In a troubling ruling on tenants’ ability to sue landlords, the California Supreme Court ruled 5-2 on August 2 that landlords filing bad faith lawsuits against tenants are virtually immune from liability. The Court’s long awaited ruling in Action Apartment Association v. City of Santa Monica, S129448 did preserve a tenants’ right to sue over a bad faith eviction notice, a longstanding right that had been revoked by the Court of Appeal. The decision follows a national trend in overthrowing longstanding precedents in order to benefit the rich and powerful. While the tenants’ right to sue for wrongful eviction survived, the decision reflects a hostility to tenants rights—and an encouragement to bad acting landlords—that is the norm among California’s judiciary.
The Action Apartments case involved a simple issue: does the state’s age-old litigation privilege, drafted to prevent litigants from being sued for defamation for what they say in court papers, apply to bar lawsuits against landlords trying to illegally evict and/or harass tenants?
The answer, for many reasons, was obviously no. Why would the State Legislature seek to protect wrongful landlord conduct through a statute of general application without specifically stating such?
Further, no appellate decision in California had ever applied the state litigation privilege to invalidate a local ordinance absent express statutory language. There is nothing about tenant evictions or harassment in the litigation privilege, while numerous state law provisions—including the Costa-Hawkins law—recognize localities traditional power over land use laws.
But a rabidly pro-landlord Court of Appeal panel in Santa Monica turned all legal history on its head, and sought to make it even easier to illegally throw tenants out of their homes. Its decision killed all lawsuits by tenants against landlords for wrongful eviction or harassment, and raised a fury in rent control jurisdictions across the state.
The Supreme Court granted review, and the case has been sitting around for two years prior to yesterday’s ruling. It is clear from the court’s decision that it did not spend this time learning about the actual realities of landlord-tenant life, as its ruling reflects a mindset of a panel that came of age prior to there being a need for rent control laws in California.
The bottom line is this: the California Supreme Court is encouraging landlords to illegally evict tenants, and to try to illegally harass tenants out of their homes. They are accomplishing this by making it harder for tenants to sue for such conduct.
The Court did not exercise the malice toward tenants of the Court of Appeal, for it did not say that suits by tenants are barred entirely when a fraudulent eviction notice is issued. But the court gave bad landlords one more argument to make against such cases.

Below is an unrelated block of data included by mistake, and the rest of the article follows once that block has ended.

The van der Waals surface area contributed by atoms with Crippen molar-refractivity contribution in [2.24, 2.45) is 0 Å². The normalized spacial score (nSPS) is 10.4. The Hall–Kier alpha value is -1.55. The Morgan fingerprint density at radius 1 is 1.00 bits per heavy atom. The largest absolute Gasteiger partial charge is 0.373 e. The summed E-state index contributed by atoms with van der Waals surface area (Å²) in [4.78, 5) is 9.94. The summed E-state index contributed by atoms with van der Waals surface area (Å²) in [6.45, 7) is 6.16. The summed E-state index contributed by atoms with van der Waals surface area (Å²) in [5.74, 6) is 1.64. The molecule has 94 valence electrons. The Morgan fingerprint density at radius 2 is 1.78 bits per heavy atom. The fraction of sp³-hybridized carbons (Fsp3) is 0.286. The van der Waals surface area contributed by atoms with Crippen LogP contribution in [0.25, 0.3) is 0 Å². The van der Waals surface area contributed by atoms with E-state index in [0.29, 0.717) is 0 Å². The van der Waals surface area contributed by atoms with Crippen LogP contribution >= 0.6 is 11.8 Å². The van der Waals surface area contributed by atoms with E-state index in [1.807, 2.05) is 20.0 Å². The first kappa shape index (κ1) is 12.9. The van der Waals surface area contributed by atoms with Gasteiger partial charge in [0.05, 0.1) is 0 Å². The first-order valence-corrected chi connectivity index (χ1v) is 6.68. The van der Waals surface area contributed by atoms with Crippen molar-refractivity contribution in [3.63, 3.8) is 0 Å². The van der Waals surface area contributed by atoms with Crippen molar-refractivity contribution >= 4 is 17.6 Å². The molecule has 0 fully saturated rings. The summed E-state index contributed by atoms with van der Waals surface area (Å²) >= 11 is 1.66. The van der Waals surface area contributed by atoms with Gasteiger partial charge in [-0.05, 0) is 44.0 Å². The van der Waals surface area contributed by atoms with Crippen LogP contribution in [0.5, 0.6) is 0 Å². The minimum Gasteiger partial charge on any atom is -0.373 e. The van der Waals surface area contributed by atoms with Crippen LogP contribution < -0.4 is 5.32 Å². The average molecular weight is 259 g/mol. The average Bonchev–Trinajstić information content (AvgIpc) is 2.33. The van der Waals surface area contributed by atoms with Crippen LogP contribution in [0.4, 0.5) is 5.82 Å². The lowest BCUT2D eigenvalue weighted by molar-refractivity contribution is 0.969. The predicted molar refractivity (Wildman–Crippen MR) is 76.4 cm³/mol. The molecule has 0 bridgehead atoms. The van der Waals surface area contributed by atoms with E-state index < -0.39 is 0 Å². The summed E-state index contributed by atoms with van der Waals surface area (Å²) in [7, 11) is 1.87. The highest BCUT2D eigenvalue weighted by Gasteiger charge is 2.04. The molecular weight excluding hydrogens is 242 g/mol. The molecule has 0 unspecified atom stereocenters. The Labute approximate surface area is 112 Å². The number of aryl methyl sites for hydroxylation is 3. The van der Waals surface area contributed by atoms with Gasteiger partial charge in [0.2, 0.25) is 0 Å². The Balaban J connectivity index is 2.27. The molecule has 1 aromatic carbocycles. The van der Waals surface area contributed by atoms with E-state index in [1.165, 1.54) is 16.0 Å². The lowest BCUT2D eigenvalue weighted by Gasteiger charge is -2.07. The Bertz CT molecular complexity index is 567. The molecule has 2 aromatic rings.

This could result in more wrongdoers getting away with victimizing the vulnerable. A landlord who could convince a judge that he issued the fraudulent notice in a good faith intent to proceed to court could now escape liability.
Both landlord and tenant activists are mystified at why the court, after taking so long to decide the case, left so much unresolved. The best guess is that this was the only ruling that could get four votes, and the majority did not want a five-member plurality writing three different opinions.
In the big picture, this is another case of a longstanding tenant right, a right everyone took for granted, being weakened by activist pro-real estate judges. This has happened time and time again in Ellis Act cases, and it is fair to say that activist judges have caused much of the misery suffered by tenants in San Francisco.
Supreme Court and appellate judges do not know anyone facing bad faith evictions, but they do socialize with landlords who pass on their complaints about nasty tenants who refuse to vacate upon demand. We have a judiciary ruling in tenant cases not by legal interpretation but by anecdote, and these anecdotes inspire them to bring “justice” to real estate speculators and illegal evictors.
My organization, the Tenderloin Housing Clinic, was on the losing end of a Court of Appeal ruling that said nonprofits could not practice law in California. This crazy ruling brought legal groups across the state to demand Supreme Court review, which ruled unanimously in our favor.
What was clear to everyone involved was that the Court of Appeal never would have been issued against a nonprofit that helped consumers, fought gender discrimination, or defended civil rights. It was our work representing tenants that made us fair game for judicial abuse.
And that’s the best way to understand the Supreme Court’s holding in Action Apartments.
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